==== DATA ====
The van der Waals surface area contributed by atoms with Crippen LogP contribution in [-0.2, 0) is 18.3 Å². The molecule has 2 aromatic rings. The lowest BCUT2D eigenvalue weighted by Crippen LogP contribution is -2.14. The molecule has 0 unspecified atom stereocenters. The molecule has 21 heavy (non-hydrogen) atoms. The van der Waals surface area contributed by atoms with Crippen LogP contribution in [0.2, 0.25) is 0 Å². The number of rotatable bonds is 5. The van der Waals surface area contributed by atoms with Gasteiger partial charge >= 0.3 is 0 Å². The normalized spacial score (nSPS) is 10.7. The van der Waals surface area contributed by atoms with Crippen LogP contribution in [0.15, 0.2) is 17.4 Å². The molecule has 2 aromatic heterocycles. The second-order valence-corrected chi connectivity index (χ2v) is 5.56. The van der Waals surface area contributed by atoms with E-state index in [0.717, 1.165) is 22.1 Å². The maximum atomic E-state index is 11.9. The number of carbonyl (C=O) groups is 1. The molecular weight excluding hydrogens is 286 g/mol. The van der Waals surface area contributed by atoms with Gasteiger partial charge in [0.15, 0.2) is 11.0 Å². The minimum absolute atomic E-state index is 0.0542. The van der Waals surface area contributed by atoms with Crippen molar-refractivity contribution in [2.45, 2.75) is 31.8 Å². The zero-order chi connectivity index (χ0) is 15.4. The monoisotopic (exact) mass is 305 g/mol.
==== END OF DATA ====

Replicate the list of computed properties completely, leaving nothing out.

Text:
The van der Waals surface area contributed by atoms with Crippen LogP contribution in [-0.2, 0) is 18.3 Å². The molecule has 2 aromatic rings. The lowest BCUT2D eigenvalue weighted by Crippen LogP contribution is -2.14. The molecule has 0 unspecified atom stereocenters. The molecule has 21 heavy (non-hydrogen) atoms. The van der Waals surface area contributed by atoms with Crippen LogP contribution in [0.2, 0.25) is 0 Å². The number of rotatable bonds is 5. The van der Waals surface area contributed by atoms with Gasteiger partial charge >= 0.3 is 0 Å². The normalized spacial score (nSPS) is 10.7. The van der Waals surface area contributed by atoms with Crippen LogP contribution in [0.15, 0.2) is 17.4 Å². The molecule has 2 aromatic heterocycles. The second-order valence-corrected chi connectivity index (χ2v) is 5.56. The van der Waals surface area contributed by atoms with E-state index in [0.717, 1.165) is 22.1 Å². The maximum atomic E-state index is 11.9. The number of carbonyl (C=O) groups is 1. The molecular weight excluding hydrogens is 286 g/mol. The van der Waals surface area contributed by atoms with Gasteiger partial charge in [0.15, 0.2) is 11.0 Å². The minimum absolute atomic E-state index is 0.0542. The van der Waals surface area contributed by atoms with Crippen molar-refractivity contribution in [2.45, 2.75) is 31.8 Å². The zero-order chi connectivity index (χ0) is 15.4. The monoisotopic (exact) mass is 305 g/mol.